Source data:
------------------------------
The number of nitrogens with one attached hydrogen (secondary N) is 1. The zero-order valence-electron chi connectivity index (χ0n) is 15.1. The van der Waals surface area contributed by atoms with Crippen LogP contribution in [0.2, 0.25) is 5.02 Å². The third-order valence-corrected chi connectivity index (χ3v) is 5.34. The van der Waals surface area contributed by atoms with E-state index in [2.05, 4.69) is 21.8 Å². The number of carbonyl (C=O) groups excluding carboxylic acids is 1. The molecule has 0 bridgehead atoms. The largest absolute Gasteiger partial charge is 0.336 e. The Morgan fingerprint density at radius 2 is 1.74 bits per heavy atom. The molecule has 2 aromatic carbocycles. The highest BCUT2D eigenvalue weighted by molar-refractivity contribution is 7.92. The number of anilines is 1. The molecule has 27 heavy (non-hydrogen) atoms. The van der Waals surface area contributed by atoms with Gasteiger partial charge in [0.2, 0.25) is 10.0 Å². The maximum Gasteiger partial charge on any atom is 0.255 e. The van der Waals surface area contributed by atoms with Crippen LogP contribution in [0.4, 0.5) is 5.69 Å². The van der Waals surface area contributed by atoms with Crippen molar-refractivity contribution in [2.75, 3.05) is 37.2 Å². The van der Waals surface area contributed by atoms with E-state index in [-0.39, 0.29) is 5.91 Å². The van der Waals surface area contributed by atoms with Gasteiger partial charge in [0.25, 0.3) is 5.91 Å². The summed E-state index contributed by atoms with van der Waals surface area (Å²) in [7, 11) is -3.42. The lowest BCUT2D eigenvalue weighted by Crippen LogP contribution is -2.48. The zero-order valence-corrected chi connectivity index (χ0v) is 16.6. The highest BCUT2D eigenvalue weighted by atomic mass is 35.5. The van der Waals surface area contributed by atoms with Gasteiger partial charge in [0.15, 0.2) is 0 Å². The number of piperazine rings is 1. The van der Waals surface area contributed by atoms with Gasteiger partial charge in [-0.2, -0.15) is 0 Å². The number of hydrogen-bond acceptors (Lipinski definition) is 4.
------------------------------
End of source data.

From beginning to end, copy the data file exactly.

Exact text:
The number of nitrogens with one attached hydrogen (secondary N) is 1. The zero-order valence-electron chi connectivity index (χ0n) is 15.1. The van der Waals surface area contributed by atoms with Crippen LogP contribution in [0.2, 0.25) is 5.02 Å². The third-order valence-corrected chi connectivity index (χ3v) is 5.34. The van der Waals surface area contributed by atoms with E-state index in [2.05, 4.69) is 21.8 Å². The number of carbonyl (C=O) groups excluding carboxylic acids is 1. The molecule has 0 bridgehead atoms. The largest absolute Gasteiger partial charge is 0.336 e. The Morgan fingerprint density at radius 2 is 1.74 bits per heavy atom. The molecule has 2 aromatic carbocycles. The highest BCUT2D eigenvalue weighted by molar-refractivity contribution is 7.92. The number of anilines is 1. The molecule has 27 heavy (non-hydrogen) atoms. The van der Waals surface area contributed by atoms with Gasteiger partial charge in [0.2, 0.25) is 10.0 Å². The maximum Gasteiger partial charge on any atom is 0.255 e. The van der Waals surface area contributed by atoms with Crippen LogP contribution in [0.4, 0.5) is 5.69 Å². The van der Waals surface area contributed by atoms with Crippen molar-refractivity contribution in [2.75, 3.05) is 37.2 Å². The van der Waals surface area contributed by atoms with E-state index in [-0.39, 0.29) is 5.91 Å². The van der Waals surface area contributed by atoms with Gasteiger partial charge in [0.25, 0.3) is 5.91 Å². The summed E-state index contributed by atoms with van der Waals surface area (Å²) in [7, 11) is -3.42. The lowest BCUT2D eigenvalue weighted by Crippen LogP contribution is -2.48. The zero-order valence-corrected chi connectivity index (χ0v) is 16.6. The highest BCUT2D eigenvalue weighted by atomic mass is 35.5. The van der Waals surface area contributed by atoms with Gasteiger partial charge in [0.15, 0.2) is 0 Å². The number of piperazine rings is 1. The van der Waals surface area contributed by atoms with Gasteiger partial charge in [-0.2, -0.15) is 0 Å². The number of hydrogen-bond acceptors (Lipinski definition) is 4.